Troubled Launch of ACA Tops Health News for 2013

(HealthDay News) – As 2013 nears to a close, the year’s top health news story – the fumbled debut of the Affordable Care Act continues to grab headlines. President Barack Obama, in November, said he was “sorry” to hear that some Americans were being dropped from their health plans due to the advent of reforms – even though he had repeatedly promised that this would not happen.

Another story dominating health news headlines in the first half of the year was the announcement by film star Angelina Jolie in May that she carried the BRCA breast cancer gene mutation and had opted for a double mastectomy to lessen her cancer risk. In an op-ed piece in The New York Times, Jolie said her mother’s early death from BRCA-linked ovarian cancer had played a big role in her decision. The article immediately sparked discussion on the BRCA mutations, whether or not women should be tested for these anomalies, and whether preventive mastectomy was warranted if they tested positive.

Major changes to the way doctors are advised to care for patients’ hearts also spurred controversy in 2013. In November, a panel from the American Heart Association and the American College of Cardiology issued guidelines that could greatly expand the number of Americans taking cholesterol-lowering statin drugs. One month later, an independent panel of experts issued its own recommendations on the control of high blood pressure – guidelines that might shrink the number of people who take blood pressure drugs. Both recommendations ignited controversy as to their validity, and debate on these issues is likely to continue, experts say.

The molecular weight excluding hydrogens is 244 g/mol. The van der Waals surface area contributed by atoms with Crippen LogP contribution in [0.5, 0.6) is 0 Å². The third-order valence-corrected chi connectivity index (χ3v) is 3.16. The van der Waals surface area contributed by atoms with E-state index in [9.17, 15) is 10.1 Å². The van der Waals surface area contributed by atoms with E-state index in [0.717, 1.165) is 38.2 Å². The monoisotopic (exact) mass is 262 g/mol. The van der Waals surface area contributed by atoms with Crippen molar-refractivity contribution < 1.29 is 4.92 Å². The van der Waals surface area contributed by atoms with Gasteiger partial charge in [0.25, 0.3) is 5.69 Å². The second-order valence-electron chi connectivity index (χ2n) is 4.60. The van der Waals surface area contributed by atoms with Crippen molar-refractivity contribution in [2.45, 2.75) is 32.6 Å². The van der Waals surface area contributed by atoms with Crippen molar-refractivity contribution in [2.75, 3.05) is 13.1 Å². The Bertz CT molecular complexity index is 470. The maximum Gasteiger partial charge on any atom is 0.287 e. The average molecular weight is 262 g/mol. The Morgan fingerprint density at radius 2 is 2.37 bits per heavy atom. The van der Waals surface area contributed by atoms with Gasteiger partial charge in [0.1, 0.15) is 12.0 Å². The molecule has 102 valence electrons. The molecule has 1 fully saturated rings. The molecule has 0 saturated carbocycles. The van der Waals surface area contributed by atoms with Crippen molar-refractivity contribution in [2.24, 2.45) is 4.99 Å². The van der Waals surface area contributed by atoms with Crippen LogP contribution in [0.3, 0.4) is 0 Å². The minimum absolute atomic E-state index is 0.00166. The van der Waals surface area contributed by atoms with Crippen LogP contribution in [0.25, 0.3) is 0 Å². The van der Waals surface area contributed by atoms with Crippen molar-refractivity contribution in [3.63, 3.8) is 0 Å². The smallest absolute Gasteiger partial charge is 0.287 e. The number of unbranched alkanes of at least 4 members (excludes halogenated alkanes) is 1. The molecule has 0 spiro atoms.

Other stories making headlines in 2013 included:

  • Higher numbers of children diagnosed and treated for ADHD

CDC: More Than One in 10 Kids Diagnosed With ADHD

  • The ongoing epidemic of prescription painkiller abuse

FDA Urges Tighter Controls on Certain Prescription Painkillers

  • CDC anti-smoking campaign beat expectations

CDC: Evocative Campaign Motivates Smokers to Quit

  • A new focus on “helpful” microbes living in the trillions in the human digestive tract

Lower Microbial Diversity for Infants Who Develop Colic
Low Gut Bacterial Richness Linked to Obesity
Donor Fecal Infusion Effective for C. difficile Infection

Full Article – 2013 Top Health News